Sicco Mansholt was a farmer, a member of the Dutch resistance during the Second World
War, a national politician and the first European Commissioner responsible for Agriculture.
Mansholt’s ideas laid the basis for the Common Agricultural Policy of the European Union,
one of the most prominent policies since its founding days.
Having witnessed the horrors of the Dutch famine at the end of the Second World War,
Mansholt was convinced that Europe needed to become self-sufficient and that a stable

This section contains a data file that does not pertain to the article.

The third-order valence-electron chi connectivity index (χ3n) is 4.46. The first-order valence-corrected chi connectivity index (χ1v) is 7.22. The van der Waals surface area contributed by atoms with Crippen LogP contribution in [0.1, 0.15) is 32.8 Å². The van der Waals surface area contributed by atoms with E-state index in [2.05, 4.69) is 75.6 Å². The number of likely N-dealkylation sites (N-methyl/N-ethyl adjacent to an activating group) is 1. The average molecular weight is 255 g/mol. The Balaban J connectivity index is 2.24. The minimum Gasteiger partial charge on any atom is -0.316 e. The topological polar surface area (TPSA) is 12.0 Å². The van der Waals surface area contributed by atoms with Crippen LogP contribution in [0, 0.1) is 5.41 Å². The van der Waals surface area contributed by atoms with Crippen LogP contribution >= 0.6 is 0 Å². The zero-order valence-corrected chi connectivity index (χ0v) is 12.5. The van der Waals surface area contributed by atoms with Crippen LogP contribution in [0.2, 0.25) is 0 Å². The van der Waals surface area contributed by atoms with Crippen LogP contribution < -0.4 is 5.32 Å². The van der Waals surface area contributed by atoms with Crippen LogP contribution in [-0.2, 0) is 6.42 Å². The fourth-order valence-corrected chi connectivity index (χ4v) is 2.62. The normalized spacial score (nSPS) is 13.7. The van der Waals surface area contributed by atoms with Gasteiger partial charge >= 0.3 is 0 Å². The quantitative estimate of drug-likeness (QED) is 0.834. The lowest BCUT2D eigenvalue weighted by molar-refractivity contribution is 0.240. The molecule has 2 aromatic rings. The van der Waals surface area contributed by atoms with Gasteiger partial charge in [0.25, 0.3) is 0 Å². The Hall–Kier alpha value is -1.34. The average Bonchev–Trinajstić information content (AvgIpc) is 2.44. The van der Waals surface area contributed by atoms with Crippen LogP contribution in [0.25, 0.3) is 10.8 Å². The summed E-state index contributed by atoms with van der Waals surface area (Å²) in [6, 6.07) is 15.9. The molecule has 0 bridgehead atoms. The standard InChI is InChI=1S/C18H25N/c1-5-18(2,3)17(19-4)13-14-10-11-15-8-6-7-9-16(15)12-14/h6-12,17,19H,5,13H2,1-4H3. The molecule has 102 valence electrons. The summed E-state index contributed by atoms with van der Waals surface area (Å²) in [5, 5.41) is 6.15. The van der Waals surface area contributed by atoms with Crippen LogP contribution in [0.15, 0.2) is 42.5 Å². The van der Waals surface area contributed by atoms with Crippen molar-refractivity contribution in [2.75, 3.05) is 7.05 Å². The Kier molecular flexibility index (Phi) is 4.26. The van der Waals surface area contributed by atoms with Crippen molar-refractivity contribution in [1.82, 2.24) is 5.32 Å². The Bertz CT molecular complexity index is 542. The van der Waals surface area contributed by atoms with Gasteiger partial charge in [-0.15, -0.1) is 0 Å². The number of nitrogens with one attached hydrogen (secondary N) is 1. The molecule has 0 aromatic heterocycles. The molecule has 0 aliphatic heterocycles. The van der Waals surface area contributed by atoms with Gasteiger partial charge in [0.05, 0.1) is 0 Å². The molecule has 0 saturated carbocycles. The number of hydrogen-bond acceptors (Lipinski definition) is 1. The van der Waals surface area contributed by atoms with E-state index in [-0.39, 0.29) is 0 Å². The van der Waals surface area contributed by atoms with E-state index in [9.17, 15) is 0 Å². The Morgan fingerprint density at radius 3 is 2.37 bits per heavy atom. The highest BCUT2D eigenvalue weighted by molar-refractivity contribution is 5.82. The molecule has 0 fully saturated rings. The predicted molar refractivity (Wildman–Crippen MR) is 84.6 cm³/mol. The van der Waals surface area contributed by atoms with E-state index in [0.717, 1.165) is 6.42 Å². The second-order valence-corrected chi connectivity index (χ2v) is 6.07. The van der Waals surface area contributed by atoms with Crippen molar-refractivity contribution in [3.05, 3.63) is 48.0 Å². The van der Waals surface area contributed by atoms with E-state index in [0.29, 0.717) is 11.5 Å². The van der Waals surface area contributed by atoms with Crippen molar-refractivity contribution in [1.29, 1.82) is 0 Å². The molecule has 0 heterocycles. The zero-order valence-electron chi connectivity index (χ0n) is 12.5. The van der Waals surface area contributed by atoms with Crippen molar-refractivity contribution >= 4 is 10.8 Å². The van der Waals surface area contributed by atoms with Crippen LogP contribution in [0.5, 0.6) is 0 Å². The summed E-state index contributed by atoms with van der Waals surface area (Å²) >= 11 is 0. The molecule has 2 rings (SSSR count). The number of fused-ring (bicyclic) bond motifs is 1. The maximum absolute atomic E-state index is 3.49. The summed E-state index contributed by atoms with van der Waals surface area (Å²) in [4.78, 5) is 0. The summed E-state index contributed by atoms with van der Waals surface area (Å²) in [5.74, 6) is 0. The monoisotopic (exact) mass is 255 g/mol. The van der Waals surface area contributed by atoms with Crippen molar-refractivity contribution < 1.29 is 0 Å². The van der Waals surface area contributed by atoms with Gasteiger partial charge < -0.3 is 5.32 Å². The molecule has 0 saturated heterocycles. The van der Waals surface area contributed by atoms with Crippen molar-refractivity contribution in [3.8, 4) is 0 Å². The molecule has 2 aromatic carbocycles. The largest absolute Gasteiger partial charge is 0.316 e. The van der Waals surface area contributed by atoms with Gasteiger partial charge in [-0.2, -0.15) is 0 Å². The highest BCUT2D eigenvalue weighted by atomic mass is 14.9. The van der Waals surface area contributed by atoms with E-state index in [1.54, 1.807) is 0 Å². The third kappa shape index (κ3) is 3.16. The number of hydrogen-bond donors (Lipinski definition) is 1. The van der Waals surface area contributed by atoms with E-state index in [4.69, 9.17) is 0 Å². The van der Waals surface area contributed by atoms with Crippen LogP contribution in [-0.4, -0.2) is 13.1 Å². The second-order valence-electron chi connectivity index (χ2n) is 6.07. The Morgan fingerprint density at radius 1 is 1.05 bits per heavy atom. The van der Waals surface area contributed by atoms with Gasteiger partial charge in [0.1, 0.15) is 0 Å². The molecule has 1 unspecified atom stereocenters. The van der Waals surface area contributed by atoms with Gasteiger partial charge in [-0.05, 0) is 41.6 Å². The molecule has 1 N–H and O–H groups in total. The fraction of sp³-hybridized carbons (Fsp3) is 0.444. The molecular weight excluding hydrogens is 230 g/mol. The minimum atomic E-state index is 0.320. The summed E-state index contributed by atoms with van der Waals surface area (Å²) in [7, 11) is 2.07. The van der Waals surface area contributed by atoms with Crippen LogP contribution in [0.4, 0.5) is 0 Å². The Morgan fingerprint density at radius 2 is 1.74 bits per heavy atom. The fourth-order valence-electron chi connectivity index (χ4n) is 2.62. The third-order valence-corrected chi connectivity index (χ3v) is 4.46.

supply of affordable food should be guaranteed for all.
The most important element in Mansholt’s plan for the early Common Agricultural Policy
was to encourage productivity in agriculture. The policy implied systems where farmers
were guaranteed a certain minimum price for their products, providing incentives for them to
produce more. His pro-European determination and strong vision for the future, coupled with
a will to build on a shared future, identified him as a true European during his lifetime.